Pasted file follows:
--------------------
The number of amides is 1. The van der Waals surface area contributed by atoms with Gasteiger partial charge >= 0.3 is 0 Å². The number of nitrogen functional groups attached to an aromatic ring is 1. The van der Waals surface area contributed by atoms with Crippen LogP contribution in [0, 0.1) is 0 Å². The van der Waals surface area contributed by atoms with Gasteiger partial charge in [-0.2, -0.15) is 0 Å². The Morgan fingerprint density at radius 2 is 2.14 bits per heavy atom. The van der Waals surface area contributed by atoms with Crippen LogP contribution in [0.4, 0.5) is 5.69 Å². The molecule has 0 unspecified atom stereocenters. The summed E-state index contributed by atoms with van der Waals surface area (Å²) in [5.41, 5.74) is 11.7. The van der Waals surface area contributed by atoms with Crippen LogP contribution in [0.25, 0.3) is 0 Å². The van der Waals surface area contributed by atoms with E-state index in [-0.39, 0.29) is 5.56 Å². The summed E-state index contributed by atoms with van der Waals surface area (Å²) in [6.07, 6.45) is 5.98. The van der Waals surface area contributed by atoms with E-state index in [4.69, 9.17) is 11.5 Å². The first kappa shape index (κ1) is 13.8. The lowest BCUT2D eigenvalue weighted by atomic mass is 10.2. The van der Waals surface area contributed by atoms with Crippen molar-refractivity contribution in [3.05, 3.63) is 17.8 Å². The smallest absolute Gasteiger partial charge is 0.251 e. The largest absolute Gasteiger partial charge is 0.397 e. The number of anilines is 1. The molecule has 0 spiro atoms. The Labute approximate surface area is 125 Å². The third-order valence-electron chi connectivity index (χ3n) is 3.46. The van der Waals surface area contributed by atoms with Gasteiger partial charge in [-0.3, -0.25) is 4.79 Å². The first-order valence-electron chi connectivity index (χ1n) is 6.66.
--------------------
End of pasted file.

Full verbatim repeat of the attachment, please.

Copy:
The number of amides is 1. The van der Waals surface area contributed by atoms with Gasteiger partial charge >= 0.3 is 0 Å². The number of nitrogen functional groups attached to an aromatic ring is 1. The van der Waals surface area contributed by atoms with Crippen LogP contribution in [0, 0.1) is 0 Å². The van der Waals surface area contributed by atoms with Gasteiger partial charge in [-0.2, -0.15) is 0 Å². The Morgan fingerprint density at radius 2 is 2.14 bits per heavy atom. The van der Waals surface area contributed by atoms with Crippen LogP contribution in [0.4, 0.5) is 5.69 Å². The molecule has 0 unspecified atom stereocenters. The summed E-state index contributed by atoms with van der Waals surface area (Å²) in [5.41, 5.74) is 11.7. The van der Waals surface area contributed by atoms with Crippen LogP contribution in [0.25, 0.3) is 0 Å². The van der Waals surface area contributed by atoms with E-state index in [-0.39, 0.29) is 5.56 Å². The summed E-state index contributed by atoms with van der Waals surface area (Å²) in [6.07, 6.45) is 5.98. The van der Waals surface area contributed by atoms with E-state index in [4.69, 9.17) is 11.5 Å². The first kappa shape index (κ1) is 13.8. The lowest BCUT2D eigenvalue weighted by atomic mass is 10.2. The van der Waals surface area contributed by atoms with Crippen molar-refractivity contribution in [3.05, 3.63) is 17.8 Å². The smallest absolute Gasteiger partial charge is 0.251 e. The largest absolute Gasteiger partial charge is 0.397 e. The number of anilines is 1. The molecule has 0 spiro atoms. The Labute approximate surface area is 125 Å². The third-order valence-electron chi connectivity index (χ3n) is 3.46. The van der Waals surface area contributed by atoms with Gasteiger partial charge in [-0.3, -0.25) is 4.79 Å². The first-order valence-electron chi connectivity index (χ1n) is 6.66.